How Will Third-Party Cookie Deprecation Impact Ads?

If you work in advertising or have spent time online over the last decade, you have likely heard of cookies.

Cookies are text files that contain small pieces of data. Third-party websites typically use cookies to track visitors, derive demographics, and create more targeted ad campaigns. 

But recently, Google threw the advertising world for a loop and announced that it would be phasing out cookies in 2024. This process is known as cookie deprecation, and it’s essential to understand if you work in advertising, operate your own company, or conduct any type of business online. 

If you’re not sure what that means, you’re not alone. But it’s safe to say that a world without cookies will be a changed one indeed.

This guide contains everything you need to know about how third-party cookie deprecation will impact ads—and what you can do about it. 

What is a Cookie? 

When you navigate to a new website, you are often met with a pop-up ad (or hover ad) that requests that you accept all cookies. Most of us click “yes” without even thinking about it. But what, exactly, is a cookie?

Cookies are a core component of the digital ecosystem. They are text files that contain small pieces of data. They are digital marketing tools generated on a web server to identify your computer and select personal data. Many types of cookies, including HTTP cookies, identify users to improve the browsing interface. 

Your server will generate the cookie and label it with a custom identification system. Once that cookie is sent to the browser or advertiser, they can collect user data, make more informed decisions about your user experience, and provide personalized, curated information.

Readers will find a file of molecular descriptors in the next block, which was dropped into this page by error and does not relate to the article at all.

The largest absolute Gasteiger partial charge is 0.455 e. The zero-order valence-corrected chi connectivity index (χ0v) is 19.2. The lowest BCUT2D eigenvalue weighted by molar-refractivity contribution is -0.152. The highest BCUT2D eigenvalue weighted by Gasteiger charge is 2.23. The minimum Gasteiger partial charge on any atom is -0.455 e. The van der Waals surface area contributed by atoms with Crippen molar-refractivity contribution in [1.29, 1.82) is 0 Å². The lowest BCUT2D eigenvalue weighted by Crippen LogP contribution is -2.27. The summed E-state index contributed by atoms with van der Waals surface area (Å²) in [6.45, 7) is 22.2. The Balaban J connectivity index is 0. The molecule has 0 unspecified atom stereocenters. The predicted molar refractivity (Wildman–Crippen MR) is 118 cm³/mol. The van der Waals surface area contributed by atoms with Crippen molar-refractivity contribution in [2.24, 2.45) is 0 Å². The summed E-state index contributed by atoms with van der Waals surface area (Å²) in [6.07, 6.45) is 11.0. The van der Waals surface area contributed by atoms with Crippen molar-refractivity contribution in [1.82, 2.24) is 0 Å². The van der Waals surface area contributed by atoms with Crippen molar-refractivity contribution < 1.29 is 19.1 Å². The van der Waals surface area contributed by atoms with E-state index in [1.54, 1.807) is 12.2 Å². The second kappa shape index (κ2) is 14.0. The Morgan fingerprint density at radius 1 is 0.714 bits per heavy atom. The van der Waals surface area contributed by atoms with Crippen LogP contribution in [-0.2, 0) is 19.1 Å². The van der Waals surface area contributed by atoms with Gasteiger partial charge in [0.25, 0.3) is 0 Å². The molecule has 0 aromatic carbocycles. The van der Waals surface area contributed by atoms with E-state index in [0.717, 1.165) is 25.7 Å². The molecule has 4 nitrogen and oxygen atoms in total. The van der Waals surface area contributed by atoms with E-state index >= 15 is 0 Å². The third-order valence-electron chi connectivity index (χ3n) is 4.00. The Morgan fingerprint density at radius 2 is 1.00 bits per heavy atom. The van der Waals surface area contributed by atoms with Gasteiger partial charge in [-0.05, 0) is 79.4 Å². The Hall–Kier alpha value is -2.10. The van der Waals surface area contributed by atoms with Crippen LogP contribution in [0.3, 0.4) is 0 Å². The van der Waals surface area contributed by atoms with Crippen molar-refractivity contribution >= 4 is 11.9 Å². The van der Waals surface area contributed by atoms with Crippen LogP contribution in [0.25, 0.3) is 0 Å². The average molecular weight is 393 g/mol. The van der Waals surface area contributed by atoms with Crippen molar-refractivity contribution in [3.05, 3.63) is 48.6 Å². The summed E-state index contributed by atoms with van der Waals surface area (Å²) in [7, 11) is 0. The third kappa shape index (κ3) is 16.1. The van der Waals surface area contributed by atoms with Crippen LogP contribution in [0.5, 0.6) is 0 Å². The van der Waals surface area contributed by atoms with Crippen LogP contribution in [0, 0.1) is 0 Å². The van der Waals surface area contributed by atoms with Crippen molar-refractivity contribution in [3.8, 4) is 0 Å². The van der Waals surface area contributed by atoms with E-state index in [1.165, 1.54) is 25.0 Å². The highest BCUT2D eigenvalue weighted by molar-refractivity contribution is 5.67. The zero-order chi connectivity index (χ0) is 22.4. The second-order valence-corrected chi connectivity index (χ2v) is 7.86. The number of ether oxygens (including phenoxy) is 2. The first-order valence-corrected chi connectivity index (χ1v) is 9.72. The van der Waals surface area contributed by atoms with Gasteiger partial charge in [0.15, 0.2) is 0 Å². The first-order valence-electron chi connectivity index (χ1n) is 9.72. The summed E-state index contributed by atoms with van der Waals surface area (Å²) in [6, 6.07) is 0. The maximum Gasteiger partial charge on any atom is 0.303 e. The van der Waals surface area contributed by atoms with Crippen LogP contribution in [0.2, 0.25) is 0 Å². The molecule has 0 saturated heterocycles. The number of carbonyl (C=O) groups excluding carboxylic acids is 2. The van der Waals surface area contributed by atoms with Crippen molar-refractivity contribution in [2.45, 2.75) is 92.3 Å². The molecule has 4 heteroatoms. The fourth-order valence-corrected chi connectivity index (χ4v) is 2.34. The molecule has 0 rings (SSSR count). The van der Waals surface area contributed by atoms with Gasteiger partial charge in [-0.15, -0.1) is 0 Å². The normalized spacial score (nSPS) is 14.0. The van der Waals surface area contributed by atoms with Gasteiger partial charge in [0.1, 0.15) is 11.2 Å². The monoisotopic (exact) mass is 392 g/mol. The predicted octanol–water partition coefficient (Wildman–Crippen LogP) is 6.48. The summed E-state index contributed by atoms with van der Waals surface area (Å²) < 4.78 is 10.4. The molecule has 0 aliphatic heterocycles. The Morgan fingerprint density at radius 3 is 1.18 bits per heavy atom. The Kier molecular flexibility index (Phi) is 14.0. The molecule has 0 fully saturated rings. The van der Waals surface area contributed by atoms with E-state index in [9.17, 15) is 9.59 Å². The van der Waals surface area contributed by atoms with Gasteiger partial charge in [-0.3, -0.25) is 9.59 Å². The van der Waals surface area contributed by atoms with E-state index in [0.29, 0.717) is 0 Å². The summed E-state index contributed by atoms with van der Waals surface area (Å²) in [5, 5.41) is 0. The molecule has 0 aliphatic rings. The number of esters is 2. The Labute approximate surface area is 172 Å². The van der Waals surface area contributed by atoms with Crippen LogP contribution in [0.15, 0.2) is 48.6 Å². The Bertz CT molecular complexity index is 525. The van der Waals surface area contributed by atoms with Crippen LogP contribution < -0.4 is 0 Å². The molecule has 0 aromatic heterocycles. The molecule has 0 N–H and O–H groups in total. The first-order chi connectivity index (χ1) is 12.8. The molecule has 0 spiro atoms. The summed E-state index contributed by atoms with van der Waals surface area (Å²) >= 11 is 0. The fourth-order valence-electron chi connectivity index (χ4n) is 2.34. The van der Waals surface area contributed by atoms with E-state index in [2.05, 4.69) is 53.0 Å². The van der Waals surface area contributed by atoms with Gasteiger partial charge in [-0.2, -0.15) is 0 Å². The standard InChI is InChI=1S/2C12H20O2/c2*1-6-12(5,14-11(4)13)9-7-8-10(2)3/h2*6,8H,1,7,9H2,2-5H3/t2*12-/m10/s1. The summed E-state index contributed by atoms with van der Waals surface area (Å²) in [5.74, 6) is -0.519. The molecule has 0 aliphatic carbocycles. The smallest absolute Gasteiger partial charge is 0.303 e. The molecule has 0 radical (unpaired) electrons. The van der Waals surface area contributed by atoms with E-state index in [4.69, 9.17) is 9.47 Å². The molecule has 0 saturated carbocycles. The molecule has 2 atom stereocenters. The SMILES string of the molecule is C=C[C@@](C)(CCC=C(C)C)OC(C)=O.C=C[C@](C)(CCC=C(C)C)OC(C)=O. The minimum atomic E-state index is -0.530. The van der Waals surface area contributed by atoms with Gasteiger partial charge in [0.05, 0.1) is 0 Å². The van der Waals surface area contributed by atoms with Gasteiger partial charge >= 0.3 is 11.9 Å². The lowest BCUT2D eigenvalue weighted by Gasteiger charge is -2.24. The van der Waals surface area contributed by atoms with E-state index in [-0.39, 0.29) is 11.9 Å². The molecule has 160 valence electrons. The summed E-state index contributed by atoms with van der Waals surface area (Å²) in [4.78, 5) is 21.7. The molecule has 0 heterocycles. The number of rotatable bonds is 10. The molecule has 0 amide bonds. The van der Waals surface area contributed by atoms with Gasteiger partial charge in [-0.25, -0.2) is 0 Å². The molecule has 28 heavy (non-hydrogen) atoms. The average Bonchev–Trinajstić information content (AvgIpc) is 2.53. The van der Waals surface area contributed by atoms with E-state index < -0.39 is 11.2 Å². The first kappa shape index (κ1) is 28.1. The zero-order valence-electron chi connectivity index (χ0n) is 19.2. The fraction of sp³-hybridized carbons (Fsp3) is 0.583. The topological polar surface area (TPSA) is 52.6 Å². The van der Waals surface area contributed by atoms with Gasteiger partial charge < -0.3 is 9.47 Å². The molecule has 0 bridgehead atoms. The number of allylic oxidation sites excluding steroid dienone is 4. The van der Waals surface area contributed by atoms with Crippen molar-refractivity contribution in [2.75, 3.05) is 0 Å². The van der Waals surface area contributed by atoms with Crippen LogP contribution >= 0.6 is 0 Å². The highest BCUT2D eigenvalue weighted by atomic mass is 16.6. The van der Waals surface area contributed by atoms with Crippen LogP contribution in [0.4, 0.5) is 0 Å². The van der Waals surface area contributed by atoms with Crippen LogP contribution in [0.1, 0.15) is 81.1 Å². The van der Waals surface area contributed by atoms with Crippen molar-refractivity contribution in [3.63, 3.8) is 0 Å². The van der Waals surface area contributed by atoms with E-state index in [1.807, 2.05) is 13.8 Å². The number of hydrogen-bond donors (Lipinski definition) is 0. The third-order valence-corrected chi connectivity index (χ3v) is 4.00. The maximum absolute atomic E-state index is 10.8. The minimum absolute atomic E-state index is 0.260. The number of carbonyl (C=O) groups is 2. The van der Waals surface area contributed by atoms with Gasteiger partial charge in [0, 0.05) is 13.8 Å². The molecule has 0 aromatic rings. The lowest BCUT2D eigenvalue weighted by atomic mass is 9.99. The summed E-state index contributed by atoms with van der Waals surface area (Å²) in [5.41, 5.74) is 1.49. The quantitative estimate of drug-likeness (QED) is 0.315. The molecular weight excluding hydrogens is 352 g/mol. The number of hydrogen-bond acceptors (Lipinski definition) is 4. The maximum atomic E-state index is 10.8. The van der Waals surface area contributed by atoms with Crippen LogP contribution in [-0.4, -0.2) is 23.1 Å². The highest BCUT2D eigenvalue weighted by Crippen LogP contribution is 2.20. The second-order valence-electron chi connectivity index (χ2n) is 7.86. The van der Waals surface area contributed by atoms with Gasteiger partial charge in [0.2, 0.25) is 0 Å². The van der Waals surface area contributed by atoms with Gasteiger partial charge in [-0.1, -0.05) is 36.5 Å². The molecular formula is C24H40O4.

Two types of cookies are differentiated based on who collects the cookie data.

  • First-Party Cookies are cookies a website owner places on their site to collect and store information. These types of cookies are typically generated to improve user experience and manage identifiers, such as your username and password, the contents of your cart, and which parts of the site you spend the most time on. The type of data they collect is known as first-party data.
  • Third-Party Cookies are installed by someone other than the website owner. They collect and store information for a third party—typically within the advertising industry—and attribute third-party data to your computer. They are placed on several websites, such as social media platforms or merchants like Amazon. The website owner reaches an agreement with advertisers wherein they receive compensation in exchange for enabling cookies on the site. From there, the advertising network creates and launches ads based on your preferences. 

The header that informs you of cookies typically states whether the cookie is attributed to a first or third-party source.

How Are Cookies Used?

Cookies are relatively simple. They work by embedding JavaScript code from one website to another, storing data that helps websites and companies make more strategic decisions about ad targeting. There are two kinds of cookies: “persistent cookies,” which save data over time and between browsing sessions, and “session cookies,” which expire at the end of your browsing session. 

Cookies have a broad range of functionalities.

Website owners leverage HTTP cookies to collect important data and streamline the user experience. 

First-Party Cookie Use

First-party cookies are generated by a server and collected by the website you are currently visiting. These types of cookies exist to help you have a better cross-site experience. 

Providers may use first-party cookies to:

  • Recognize your computer when you visit a site or browser
  • Optimize the website’s user interface
  • Optimize the web design of the site 
  • Track you cross-site to determine your behaviors 
  • Maintain important account information, such as your username and password
  • Remember the items in your shopping cart 
  • Analyze the use of the site by visitors 
  • Personalize the contents of the place for you, affecting things like ad targeting 

First-party cookies are likely here to stay, but third-party cookies face deprecation from Google and other companies. 

Third-Party Cookie Use

Third-party cookies are a digital marketing tool leveraged by ad tech companies to enable contextual advertising. These types of cookies are regarded as “non-essential” because they do not directly contribute to your browsing experience but enable a third party to collect data for retargeting ads.